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Coughing Up Blood: Care Instructions


Coughing up blood can be frightening. The blood may come from the lungs, stomach, or throat. You may cough up a few thin streaks of bright red blood. This probably is not a cause for concern. Coughing up large amounts of bright red blood or rust-coloured mucus from the lungs can be a symptom of a more serious condition.

Several conditions can make you cough up blood from the lungs. These include bronchitis and pneumonia, or more serious problems such as cancer or a blood clot in the lung (pulmonary embolus).

Depending on what is causing your cough, it may go away after the illness is treated. Your doctor may tell you not to suppress the cough with cough medicine if it is better for you to cough up the blood and spit it out.

Follow-up care is a key part of your treatment and safety. Be sure to make and go to all appointments, and call your doctor or nurse advice line (811 in most provinces and territories) if you are having problems. It's also a good idea to know your test results and keep a list of the medicines you take.

How can you care for yourself at home?

  • Make a note of when and for how long you cough up blood. Also note if you are coughing up spit with a small amount of blood, or mostly blood. Take this information to your next appointment with your doctor.
  • Drink plenty of water. This helps keep the mucus thin and helps you cough it up. If you have kidney, heart, or liver disease and have to limit fluids, talk with your doctor before you increase your fluid intake.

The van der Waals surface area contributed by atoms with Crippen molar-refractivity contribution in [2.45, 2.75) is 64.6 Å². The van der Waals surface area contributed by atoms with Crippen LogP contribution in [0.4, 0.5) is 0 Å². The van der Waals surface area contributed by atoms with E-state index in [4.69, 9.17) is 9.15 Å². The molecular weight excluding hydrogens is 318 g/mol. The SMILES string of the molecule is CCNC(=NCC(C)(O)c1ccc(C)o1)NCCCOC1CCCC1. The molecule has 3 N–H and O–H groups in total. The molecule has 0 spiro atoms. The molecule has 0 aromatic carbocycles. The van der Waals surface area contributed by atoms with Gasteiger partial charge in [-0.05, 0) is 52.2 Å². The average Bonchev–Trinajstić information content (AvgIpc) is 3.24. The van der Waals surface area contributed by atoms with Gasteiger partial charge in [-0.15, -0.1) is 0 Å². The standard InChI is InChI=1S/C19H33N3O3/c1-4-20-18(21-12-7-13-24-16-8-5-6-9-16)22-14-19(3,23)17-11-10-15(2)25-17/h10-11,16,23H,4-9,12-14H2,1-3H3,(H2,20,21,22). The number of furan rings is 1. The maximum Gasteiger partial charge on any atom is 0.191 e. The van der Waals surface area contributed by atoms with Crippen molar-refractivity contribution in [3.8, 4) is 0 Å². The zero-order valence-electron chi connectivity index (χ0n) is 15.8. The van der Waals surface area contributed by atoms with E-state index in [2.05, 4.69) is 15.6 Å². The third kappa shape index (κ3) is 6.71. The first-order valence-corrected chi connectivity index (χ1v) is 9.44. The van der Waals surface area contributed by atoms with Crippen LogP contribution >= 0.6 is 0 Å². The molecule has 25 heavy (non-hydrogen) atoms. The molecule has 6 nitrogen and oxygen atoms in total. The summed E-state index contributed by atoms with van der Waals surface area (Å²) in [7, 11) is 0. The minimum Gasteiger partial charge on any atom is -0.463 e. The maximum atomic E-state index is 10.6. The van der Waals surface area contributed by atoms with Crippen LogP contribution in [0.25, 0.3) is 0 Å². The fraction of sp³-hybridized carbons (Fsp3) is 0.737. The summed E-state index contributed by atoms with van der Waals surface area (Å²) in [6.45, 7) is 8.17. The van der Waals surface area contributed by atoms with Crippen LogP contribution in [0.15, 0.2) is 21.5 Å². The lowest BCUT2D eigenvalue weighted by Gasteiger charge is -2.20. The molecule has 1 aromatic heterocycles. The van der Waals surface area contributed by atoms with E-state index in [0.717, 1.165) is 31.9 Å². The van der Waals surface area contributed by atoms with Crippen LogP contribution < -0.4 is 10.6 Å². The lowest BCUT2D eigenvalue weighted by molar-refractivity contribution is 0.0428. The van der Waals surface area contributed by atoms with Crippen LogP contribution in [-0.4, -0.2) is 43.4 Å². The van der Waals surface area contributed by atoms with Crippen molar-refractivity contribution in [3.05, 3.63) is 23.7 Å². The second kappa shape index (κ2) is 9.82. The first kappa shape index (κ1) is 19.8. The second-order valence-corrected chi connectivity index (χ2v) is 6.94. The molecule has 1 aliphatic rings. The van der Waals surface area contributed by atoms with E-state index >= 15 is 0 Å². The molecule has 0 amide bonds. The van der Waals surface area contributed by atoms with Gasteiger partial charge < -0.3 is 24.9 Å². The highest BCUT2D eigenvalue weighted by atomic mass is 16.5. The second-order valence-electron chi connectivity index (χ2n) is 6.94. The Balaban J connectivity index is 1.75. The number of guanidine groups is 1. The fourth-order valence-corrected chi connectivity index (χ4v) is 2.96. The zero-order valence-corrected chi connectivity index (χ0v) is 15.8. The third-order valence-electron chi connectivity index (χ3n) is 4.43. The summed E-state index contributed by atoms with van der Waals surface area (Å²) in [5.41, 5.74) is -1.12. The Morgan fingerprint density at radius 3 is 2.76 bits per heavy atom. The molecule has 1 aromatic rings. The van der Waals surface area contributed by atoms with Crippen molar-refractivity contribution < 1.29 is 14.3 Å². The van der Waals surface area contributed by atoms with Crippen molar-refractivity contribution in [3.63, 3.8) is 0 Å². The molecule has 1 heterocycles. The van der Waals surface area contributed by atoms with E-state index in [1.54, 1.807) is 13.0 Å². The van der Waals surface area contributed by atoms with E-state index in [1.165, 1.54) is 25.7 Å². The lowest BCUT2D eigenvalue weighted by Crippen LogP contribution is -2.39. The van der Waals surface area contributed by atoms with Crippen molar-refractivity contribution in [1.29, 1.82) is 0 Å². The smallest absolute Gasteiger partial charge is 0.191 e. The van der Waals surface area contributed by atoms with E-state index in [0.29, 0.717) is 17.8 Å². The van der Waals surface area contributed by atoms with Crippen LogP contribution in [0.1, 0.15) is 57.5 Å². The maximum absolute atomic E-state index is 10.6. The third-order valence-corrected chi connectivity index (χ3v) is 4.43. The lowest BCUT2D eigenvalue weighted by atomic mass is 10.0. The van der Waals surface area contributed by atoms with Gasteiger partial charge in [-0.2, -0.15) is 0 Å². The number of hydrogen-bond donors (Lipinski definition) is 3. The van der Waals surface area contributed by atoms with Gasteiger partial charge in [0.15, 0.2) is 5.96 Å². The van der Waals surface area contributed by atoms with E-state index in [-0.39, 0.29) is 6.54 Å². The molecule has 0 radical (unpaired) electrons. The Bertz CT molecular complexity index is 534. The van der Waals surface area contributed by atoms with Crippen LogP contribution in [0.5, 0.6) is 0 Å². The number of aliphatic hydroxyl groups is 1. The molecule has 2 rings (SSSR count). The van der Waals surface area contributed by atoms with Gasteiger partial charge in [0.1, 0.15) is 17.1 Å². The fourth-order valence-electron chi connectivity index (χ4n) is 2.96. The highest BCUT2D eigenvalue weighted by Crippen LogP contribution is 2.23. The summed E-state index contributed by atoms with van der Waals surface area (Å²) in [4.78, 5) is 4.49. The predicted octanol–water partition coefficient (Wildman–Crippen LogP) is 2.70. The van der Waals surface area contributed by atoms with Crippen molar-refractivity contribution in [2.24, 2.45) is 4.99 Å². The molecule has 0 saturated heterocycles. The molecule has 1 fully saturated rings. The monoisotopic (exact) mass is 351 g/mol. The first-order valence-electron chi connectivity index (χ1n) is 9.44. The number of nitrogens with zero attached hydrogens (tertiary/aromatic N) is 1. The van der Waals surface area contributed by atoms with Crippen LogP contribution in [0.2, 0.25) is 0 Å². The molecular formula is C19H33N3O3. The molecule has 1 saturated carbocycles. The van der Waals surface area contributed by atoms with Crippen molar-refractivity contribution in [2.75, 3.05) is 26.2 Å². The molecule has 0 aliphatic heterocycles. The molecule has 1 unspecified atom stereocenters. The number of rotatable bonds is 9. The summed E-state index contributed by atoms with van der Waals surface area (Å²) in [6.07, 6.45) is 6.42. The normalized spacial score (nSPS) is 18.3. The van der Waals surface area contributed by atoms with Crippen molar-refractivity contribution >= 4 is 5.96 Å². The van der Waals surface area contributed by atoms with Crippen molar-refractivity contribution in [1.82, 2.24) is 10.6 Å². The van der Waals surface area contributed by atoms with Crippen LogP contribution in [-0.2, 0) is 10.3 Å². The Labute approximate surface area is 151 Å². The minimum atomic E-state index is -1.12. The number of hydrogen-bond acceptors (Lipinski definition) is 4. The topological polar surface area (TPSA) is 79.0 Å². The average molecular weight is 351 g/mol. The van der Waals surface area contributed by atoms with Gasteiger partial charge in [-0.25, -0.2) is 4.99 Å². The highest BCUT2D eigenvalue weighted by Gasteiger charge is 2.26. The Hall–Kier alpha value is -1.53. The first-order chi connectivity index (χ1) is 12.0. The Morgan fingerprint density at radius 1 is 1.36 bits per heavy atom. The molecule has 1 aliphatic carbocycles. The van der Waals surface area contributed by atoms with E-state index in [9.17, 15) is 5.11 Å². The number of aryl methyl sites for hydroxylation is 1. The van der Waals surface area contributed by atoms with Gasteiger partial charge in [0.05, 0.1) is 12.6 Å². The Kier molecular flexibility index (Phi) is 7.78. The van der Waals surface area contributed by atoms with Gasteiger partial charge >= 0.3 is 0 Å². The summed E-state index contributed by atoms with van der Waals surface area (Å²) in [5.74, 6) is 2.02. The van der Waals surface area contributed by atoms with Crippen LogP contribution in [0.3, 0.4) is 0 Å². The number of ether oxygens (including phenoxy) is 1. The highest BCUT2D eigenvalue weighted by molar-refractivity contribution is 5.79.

• If your doctor prescribed antibiotics, take them as directed. Do not stop taking them just because you feel better. You need to take the full course of antibiotics.
  • Do not take cough medicine without your doctor's guidance. They can cause problems if you have other health problems. They can also interact with other medicine.
  • Do not smoke or use other forms of tobacco, especially while you have a cough. Smoking can make coughing worse. If you need help quitting, talk to your doctor about stop-smoking programs and medicines. These can increase your chances of quitting for good.
  • Avoid exposure to smoke, dust, or other pollutants.

When should you call for help?

Call 911 anytime you think you may need emergency care. For example, call if:

  • You have sudden chest pain and shortness of breath.
  • You have severe trouble breathing.

Call your doctor or nurse advice line now or seek immediate medical care if:

  • You have wheezing and difficulty breathing.
  • You are dizzy or light-headed, or you feel like you may faint.
  • You cough up clots of blood.
  • You have any new symptoms, such as chest pain with difficulty breathing or a fever.

Watch closely for changes in your health, and be sure to contact your doctor or nurse advice line if:

  • You do not get better as expected.

Where can you learn more?

Go to

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Care instructions adapted under license by your healthcare professional. If you have questions about a medical condition or this instruction, always ask your healthcare professional. Healthwise, Incorporated disclaims any warranty or liability for your use of this information.